post #20 of 24
Quote:
Originally Posted by pmz View Post

Because until now they haven't been able to guarantee review and approval within a certain timeframe. By guaranteeing it, release dates can be set, rather than it showing up whenever it gets through Apple.

Umm unless I missed something pretty HUGE... Apple isn't guaranteeing anything when it comes to a specific APPS approval. If I'm not mistaken this 'UI' would only become available AFTER the _insert_time_period_ Apple takes to approve an APP submission. So including this feature (which is nice) in no way speeds up, slows down or in any way sets any specific guarantee on a APP approval or rejection.
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post #21 of 24
Quote:
Originally Posted by pmz View Post

Because until now they haven't been able to guarantee review and approval within a certain timeframe. By guaranteeing it, release dates can be set, rather than it showing up whenever it gets through Apple.

The "Set Release Date" part was there since the beginning. The new part is the predefined pricing start and end dates.
post #22 of 24
Quote:
Originally Posted by sflocal View Post

Sure, it would end your controversies. And the result would be an entire new set of issues that would come up. I'm sure you would rejoice them doing that, only to turn right around and complain to Apple as to how they allowed some kind of malware or trojan to hijack your phone.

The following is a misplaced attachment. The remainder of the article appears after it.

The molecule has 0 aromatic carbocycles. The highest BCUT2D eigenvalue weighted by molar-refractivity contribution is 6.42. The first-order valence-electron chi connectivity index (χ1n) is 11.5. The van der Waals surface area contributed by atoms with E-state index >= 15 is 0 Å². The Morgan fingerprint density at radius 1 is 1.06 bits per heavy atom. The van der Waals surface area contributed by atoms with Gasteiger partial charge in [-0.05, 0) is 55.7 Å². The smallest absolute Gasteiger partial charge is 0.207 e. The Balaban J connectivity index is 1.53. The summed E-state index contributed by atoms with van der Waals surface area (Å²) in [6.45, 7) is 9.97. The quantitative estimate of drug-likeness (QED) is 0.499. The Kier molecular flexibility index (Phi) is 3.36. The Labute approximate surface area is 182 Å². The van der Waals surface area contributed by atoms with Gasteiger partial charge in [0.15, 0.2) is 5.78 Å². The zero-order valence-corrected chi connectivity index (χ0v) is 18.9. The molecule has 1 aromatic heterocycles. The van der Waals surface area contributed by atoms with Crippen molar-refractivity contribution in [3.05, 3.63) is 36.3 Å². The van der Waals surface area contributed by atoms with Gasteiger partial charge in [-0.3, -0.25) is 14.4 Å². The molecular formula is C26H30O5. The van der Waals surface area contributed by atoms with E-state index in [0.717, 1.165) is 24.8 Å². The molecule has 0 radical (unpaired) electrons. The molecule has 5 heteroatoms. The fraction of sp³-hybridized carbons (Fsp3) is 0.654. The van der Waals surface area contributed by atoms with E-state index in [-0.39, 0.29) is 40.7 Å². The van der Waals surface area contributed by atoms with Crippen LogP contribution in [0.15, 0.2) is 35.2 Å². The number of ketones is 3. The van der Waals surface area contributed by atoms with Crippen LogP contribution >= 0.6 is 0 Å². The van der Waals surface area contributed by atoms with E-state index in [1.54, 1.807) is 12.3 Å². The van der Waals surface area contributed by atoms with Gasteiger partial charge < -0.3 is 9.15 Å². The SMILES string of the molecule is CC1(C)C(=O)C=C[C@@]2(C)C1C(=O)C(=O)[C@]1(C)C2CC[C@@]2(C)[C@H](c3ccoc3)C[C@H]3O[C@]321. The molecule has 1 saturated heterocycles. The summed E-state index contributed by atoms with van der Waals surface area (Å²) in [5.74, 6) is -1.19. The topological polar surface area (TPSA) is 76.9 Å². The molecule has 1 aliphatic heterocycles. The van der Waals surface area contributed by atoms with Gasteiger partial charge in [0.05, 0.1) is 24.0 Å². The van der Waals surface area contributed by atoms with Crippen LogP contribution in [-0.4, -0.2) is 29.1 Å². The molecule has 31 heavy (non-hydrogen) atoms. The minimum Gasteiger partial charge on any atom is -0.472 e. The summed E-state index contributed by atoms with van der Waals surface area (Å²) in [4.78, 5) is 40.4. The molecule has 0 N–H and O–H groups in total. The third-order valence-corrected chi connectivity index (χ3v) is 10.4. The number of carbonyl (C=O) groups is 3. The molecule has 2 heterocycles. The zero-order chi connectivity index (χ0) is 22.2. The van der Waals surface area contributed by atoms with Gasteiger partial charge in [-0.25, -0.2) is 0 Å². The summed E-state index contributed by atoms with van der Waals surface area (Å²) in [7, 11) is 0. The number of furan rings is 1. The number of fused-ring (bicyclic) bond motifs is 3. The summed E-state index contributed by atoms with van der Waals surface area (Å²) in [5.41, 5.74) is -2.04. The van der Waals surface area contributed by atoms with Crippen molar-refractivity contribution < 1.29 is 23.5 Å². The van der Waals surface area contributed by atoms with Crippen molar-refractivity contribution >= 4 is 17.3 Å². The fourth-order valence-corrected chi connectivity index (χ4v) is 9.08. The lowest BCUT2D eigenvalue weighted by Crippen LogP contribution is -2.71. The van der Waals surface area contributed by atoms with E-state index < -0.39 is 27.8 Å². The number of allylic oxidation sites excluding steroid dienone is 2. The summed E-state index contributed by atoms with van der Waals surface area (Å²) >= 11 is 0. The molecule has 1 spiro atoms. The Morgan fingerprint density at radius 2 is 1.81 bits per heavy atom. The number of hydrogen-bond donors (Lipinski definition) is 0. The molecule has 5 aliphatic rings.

Will not happen and the tens of millions of iPhone users are quite happy leaving it that way. You want to live in the wild west? Go to Android and be done with it. This subject has been beaten beyond belief.

LOL, what makes you think that I would rejoice and complain at the same time? You are part of the problem. You believe too much of what some believe. You have no opinion except what others tell you to believe. Many of you fanboys are pathetic and know nothing. Apple will still be patching security holes regardless of whether there are signed apps outside of the App Store or not. Yes it will be more difficult for them but not moreso since they own the kill switch on any app. Even Jobs, said himself, in his letter on the iPhone in 2007 said the main problem was unsigned apps.